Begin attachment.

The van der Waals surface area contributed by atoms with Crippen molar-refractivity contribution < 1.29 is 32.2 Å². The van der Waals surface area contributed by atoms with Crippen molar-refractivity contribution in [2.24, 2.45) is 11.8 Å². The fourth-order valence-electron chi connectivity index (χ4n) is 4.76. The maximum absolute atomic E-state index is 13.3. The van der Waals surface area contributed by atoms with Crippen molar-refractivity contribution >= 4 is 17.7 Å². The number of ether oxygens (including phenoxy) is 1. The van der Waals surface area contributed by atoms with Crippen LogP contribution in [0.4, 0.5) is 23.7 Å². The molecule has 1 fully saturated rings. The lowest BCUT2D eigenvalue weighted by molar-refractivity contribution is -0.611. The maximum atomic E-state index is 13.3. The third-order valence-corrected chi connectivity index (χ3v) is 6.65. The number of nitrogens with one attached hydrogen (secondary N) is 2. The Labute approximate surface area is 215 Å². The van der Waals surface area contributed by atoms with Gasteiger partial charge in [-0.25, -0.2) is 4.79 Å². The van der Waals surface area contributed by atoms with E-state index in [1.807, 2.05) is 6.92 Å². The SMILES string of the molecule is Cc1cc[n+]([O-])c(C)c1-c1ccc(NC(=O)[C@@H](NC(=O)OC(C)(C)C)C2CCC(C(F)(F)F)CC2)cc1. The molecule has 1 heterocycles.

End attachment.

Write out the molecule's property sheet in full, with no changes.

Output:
The van der Waals surface area contributed by atoms with Crippen molar-refractivity contribution < 1.29 is 32.2 Å². The van der Waals surface area contributed by atoms with Crippen molar-refractivity contribution in [2.24, 2.45) is 11.8 Å². The fourth-order valence-electron chi connectivity index (χ4n) is 4.76. The maximum absolute atomic E-state index is 13.3. The van der Waals surface area contributed by atoms with Crippen molar-refractivity contribution >= 4 is 17.7 Å². The number of ether oxygens (including phenoxy) is 1. The van der Waals surface area contributed by atoms with Crippen LogP contribution in [0.4, 0.5) is 23.7 Å². The molecule has 1 fully saturated rings. The lowest BCUT2D eigenvalue weighted by molar-refractivity contribution is -0.611. The maximum atomic E-state index is 13.3. The third-order valence-corrected chi connectivity index (χ3v) is 6.65. The number of nitrogens with one attached hydrogen (secondary N) is 2. The Labute approximate surface area is 215 Å². The van der Waals surface area contributed by atoms with Gasteiger partial charge in [-0.25, -0.2) is 4.79 Å². The van der Waals surface area contributed by atoms with E-state index in [1.807, 2.05) is 6.92 Å². The SMILES string of the molecule is Cc1cc[n+]([O-])c(C)c1-c1ccc(NC(=O)[C@@H](NC(=O)OC(C)(C)C)C2CCC(C(F)(F)F)CC2)cc1. The molecule has 1 heterocycles.